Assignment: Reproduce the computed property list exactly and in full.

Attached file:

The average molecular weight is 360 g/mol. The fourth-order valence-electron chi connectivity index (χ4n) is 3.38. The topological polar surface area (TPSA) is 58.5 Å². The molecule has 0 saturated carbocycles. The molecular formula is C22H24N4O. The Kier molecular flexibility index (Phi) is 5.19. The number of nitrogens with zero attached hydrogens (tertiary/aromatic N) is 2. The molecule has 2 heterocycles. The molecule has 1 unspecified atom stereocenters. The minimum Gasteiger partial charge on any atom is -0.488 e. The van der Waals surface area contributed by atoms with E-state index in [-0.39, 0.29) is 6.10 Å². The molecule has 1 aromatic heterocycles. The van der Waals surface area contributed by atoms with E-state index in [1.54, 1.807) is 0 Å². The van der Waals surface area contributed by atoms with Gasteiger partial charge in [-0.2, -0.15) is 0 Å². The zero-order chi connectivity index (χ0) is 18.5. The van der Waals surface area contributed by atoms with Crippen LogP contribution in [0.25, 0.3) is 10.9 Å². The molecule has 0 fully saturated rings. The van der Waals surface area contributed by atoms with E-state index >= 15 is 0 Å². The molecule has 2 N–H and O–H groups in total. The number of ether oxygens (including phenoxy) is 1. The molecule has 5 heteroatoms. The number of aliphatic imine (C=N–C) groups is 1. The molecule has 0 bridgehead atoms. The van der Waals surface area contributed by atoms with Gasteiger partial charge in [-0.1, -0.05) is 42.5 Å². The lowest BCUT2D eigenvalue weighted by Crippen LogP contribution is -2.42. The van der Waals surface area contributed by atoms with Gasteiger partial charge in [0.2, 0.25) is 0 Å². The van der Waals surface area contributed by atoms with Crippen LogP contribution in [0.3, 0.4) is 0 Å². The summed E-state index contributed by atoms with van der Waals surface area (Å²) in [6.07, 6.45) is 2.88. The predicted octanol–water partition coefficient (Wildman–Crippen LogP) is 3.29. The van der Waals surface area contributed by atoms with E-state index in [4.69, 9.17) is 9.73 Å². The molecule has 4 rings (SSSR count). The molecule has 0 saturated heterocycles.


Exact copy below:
The average molecular weight is 360 g/mol. The fourth-order valence-electron chi connectivity index (χ4n) is 3.38. The topological polar surface area (TPSA) is 58.5 Å². The molecule has 0 saturated carbocycles. The molecular formula is C22H24N4O. The Kier molecular flexibility index (Phi) is 5.19. The number of nitrogens with zero attached hydrogens (tertiary/aromatic N) is 2. The molecule has 2 heterocycles. The molecule has 1 unspecified atom stereocenters. The minimum Gasteiger partial charge on any atom is -0.488 e. The van der Waals surface area contributed by atoms with E-state index in [-0.39, 0.29) is 6.10 Å². The molecule has 1 aromatic heterocycles. The van der Waals surface area contributed by atoms with E-state index in [1.54, 1.807) is 0 Å². The van der Waals surface area contributed by atoms with Gasteiger partial charge in [-0.2, -0.15) is 0 Å². The zero-order chi connectivity index (χ0) is 18.5. The van der Waals surface area contributed by atoms with Crippen LogP contribution in [0.25, 0.3) is 10.9 Å². The molecule has 0 fully saturated rings. The van der Waals surface area contributed by atoms with E-state index >= 15 is 0 Å². The molecule has 2 N–H and O–H groups in total. The number of ether oxygens (including phenoxy) is 1. The molecule has 5 heteroatoms. The number of aliphatic imine (C=N–C) groups is 1. The molecule has 0 bridgehead atoms. The van der Waals surface area contributed by atoms with Gasteiger partial charge in [-0.1, -0.05) is 42.5 Å². The lowest BCUT2D eigenvalue weighted by Crippen LogP contribution is -2.42. The van der Waals surface area contributed by atoms with Gasteiger partial charge in [0.2, 0.25) is 0 Å². The van der Waals surface area contributed by atoms with Crippen LogP contribution in [0.3, 0.4) is 0 Å². The summed E-state index contributed by atoms with van der Waals surface area (Å²) in [6.07, 6.45) is 2.88. The predicted octanol–water partition coefficient (Wildman–Crippen LogP) is 3.29. The van der Waals surface area contributed by atoms with E-state index in [4.69, 9.17) is 9.73 Å². The molecule has 4 rings (SSSR count). The molecule has 0 saturated heterocycles.